THE A14 improvement scheme aimed at eliminating congestion on the road in Huntingdonshire but abandoned by the Chancellor in October 2010 could yet be back on the books – but in a different time-frame and part-funded by tolling.

It is one of six options being studied by the Department for Transport to address the problems of logjam alley where, although it has no worse an accident record than similar substandard trunk A roads, the impact on delays and lost economic output is among the worst in Britain.

A recent fatal collision between a lorry and a motorcycle near Swavesey resulted in the road being closed for more than eight hours.

That brought the economy of a key part of the ‘golden triangle’ – Cambridge, Oxford and London – that the Government is relying on to lead Britain out of recession to a virtual halt, paralysing not only local output but a key regional, national and European transport artery.

Virtually everyone – other than the anti-road pressure group Campaign for Better Transport and a few well-meaning but poorly informed people who overestimate the contribution the railways can make to reducing the kind of traffic carried on the A14 – is agreed that something needs to be done urgently to put a stent into Cambridgeshire’s sclerotic artery.

But every list of alternatives has to include its share of madcap schemes for the politicians to reject. In this case there are two: one is to build a new southern bypass of Huntingdon, terminating at an improved A1198 in Godmanchester and taking traffic onto the already-dualled section of the A428 at Caxton. The other is to do no more than add a new parallel local road between Hemingford or Galley Hill and Girton, without any other improvement work – cheap, cheerful, helpful for the new town of Northstowe, but otherwise useless, most commentators agree.

All the other options involve a new dual-carriageway Huntingdon southern bypass – six lanes wide if the viaduct over the railway in Huntingdon is demolished, four lanes if it is retained.

The thing about the viaduct is this: the Highways Agency is about to spend several million pounds on short-term remedial work to shore up the crumbling structure to keep it in use for a decade or more and save the multi-million pound costs of sending minute-by-minute condition data to monitors in Calgary, in western Canada.

A small part of that cash would seemingly be ‘wasted’ if the viaduct were pulled down at the end of the improvement scheme – but it would be close to insignificant in the context of the £1bn-plus improvement scheme that would be worth many times that to the regional economy, even before its wider contribution is considered.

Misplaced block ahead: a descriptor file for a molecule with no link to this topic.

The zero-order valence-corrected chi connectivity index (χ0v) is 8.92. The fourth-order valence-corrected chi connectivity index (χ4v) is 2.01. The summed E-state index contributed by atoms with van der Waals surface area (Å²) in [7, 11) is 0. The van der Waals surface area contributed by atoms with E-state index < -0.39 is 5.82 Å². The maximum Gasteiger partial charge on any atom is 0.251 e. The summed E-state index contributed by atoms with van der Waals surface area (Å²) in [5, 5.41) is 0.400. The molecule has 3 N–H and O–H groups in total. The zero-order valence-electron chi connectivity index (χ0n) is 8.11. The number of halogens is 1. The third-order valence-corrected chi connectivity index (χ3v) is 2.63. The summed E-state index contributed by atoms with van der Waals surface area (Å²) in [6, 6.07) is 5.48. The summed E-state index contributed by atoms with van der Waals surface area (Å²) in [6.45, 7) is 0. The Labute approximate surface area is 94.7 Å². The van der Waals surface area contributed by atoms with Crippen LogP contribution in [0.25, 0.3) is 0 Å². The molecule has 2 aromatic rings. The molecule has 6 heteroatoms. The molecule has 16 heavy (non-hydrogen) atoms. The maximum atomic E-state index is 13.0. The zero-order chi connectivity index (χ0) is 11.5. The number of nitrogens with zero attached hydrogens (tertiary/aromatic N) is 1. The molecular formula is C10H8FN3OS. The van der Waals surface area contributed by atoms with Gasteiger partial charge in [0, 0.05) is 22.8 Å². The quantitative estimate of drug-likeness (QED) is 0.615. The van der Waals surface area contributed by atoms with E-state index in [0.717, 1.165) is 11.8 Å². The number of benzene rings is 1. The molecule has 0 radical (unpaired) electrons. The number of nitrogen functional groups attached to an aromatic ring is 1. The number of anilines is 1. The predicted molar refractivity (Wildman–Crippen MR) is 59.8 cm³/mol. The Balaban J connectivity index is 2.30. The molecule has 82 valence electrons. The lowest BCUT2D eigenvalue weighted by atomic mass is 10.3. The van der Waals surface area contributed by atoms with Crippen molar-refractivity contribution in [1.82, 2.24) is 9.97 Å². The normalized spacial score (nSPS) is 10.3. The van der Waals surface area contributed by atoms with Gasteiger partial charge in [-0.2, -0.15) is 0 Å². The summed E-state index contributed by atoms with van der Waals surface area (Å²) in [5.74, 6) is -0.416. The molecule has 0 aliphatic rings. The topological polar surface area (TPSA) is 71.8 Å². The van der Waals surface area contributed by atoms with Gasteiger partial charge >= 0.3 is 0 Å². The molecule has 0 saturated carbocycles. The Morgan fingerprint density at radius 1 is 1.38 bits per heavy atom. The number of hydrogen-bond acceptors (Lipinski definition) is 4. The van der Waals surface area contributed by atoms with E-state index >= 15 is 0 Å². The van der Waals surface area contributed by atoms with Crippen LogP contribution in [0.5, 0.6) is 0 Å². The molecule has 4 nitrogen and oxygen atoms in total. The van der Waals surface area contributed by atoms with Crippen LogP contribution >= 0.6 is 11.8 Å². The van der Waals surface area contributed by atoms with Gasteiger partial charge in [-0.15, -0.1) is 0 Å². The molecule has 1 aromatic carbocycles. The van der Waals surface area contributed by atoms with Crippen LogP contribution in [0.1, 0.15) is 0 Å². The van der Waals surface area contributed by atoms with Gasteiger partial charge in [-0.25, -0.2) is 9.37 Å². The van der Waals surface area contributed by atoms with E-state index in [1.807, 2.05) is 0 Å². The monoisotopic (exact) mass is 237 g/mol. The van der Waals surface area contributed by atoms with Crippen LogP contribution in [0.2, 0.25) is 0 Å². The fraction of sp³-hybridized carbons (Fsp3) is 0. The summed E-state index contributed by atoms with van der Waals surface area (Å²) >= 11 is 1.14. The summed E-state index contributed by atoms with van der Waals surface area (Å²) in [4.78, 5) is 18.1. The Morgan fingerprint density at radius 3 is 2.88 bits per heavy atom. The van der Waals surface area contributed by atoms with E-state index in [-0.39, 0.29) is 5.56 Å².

In any case, demolition of the viaduct is also seen as key to the economic prosperity of Huntingdon, which is part of a jigsaw that includes a 150-hectare enterprise zone at Alconbury, 8,000 new high-quality jobs and 5,000 or more homes on 575 eco-friendly acres of former airfield, as well as 1,200 new homes between Stukeley Meadows and Little Stukeley, and 800 houses proposed for east Godmanchester.

A decision on which scheme to take forward is expected to be taken within the next three months. So urgent has it become in Whitehall that a Ministerial announcement is now expected in Parliament’s summer recess, rather than wait for the Commons to resume in the autumn.

Local politicians are virtually unanimous in welcoming the return of the improvement scheme to the top of the Whitehall agenda, and most would back the most – and in the long term most cost-effective – expensive option, more or less the original scheme differently financed.

Road tolling looks a virtual certainty, in one form or another, and the options recommended by consultants Atkins for further work have already been assessed on the basis of their suitability for tolling.

The most expensive to build not only seems to offer the best fit of benefits – fulfilling a combination of national economic and transport aspirations, combined with local and regional social and economic benefits – but, as a longer stretch of improved road, would offer greater potential for toll income and, therefore, involvement of private-sector investment.

Alongside the road improvements, Atkins considered the contributions public transport and railfreight could make to reducing pressure on the A14 corridor.

Some expansion of guided bus services is envisaged, along with additional park-and-ride sites, maybe including one at Huntingdon racecourse, though additional railfreight measures – most of which are already in the planning or delivery phases – would do little more than mop up some of the inevitable increase in projected traffic.

What might help to some extent would be additional intermodal freight hubs (at unspecified locations, but probably well to the west of Huntingdonshire) that could keep containers on the rails for a greater proportion of their journeys before they transfer to road.